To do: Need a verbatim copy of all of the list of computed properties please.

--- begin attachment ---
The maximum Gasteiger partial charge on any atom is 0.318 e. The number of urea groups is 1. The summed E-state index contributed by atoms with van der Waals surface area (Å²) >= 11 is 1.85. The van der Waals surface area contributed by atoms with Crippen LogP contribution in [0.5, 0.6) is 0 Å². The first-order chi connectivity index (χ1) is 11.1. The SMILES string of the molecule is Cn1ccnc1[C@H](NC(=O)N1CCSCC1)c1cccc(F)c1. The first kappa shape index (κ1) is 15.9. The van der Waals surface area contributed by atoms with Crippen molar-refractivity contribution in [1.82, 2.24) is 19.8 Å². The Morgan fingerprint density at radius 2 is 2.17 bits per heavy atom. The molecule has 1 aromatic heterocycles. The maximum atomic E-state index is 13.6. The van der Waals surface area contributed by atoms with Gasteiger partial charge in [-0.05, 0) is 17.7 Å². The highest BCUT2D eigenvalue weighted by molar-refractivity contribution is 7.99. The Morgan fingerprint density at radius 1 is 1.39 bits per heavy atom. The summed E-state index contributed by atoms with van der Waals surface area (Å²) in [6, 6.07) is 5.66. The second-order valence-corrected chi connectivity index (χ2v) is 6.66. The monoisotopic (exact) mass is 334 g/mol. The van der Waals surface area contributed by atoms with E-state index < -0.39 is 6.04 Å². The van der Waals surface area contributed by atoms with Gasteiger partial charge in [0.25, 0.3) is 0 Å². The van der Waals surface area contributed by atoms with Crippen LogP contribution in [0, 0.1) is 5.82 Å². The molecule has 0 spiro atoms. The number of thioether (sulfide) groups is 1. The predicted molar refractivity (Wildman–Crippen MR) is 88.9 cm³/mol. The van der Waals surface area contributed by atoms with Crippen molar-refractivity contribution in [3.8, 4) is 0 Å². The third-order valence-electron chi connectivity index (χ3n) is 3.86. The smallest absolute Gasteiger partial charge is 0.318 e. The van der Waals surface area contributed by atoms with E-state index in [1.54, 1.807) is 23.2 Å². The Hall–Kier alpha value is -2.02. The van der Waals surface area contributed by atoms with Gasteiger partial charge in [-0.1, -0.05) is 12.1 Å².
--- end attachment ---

The maximum Gasteiger partial charge on any atom is 0.318 e. The number of urea groups is 1. The summed E-state index contributed by atoms with van der Waals surface area (Å²) >= 11 is 1.85. The van der Waals surface area contributed by atoms with Crippen LogP contribution in [0.5, 0.6) is 0 Å². The first-order chi connectivity index (χ1) is 11.1. The SMILES string of the molecule is Cn1ccnc1[C@H](NC(=O)N1CCSCC1)c1cccc(F)c1. The first kappa shape index (κ1) is 15.9. The van der Waals surface area contributed by atoms with Crippen molar-refractivity contribution in [1.82, 2.24) is 19.8 Å². The Morgan fingerprint density at radius 2 is 2.17 bits per heavy atom. The molecule has 1 aromatic heterocycles. The maximum atomic E-state index is 13.6. The van der Waals surface area contributed by atoms with Gasteiger partial charge in [-0.05, 0) is 17.7 Å². The highest BCUT2D eigenvalue weighted by molar-refractivity contribution is 7.99. The Morgan fingerprint density at radius 1 is 1.39 bits per heavy atom. The summed E-state index contributed by atoms with van der Waals surface area (Å²) in [6, 6.07) is 5.66. The second-order valence-corrected chi connectivity index (χ2v) is 6.66. The monoisotopic (exact) mass is 334 g/mol. The van der Waals surface area contributed by atoms with E-state index < -0.39 is 6.04 Å². The van der Waals surface area contributed by atoms with Gasteiger partial charge in [0.25, 0.3) is 0 Å². The van der Waals surface area contributed by atoms with Crippen LogP contribution in [0, 0.1) is 5.82 Å². The molecule has 0 spiro atoms. The number of thioether (sulfide) groups is 1. The predicted molar refractivity (Wildman–Crippen MR) is 88.9 cm³/mol. The van der Waals surface area contributed by atoms with Crippen molar-refractivity contribution in [3.8, 4) is 0 Å². The third-order valence-electron chi connectivity index (χ3n) is 3.86. The smallest absolute Gasteiger partial charge is 0.318 e. The van der Waals surface area contributed by atoms with E-state index in [1.54, 1.807) is 23.2 Å². The Hall–Kier alpha value is -2.02. The van der Waals surface area contributed by atoms with Gasteiger partial charge in [-0.1, -0.05) is 12.1 Å².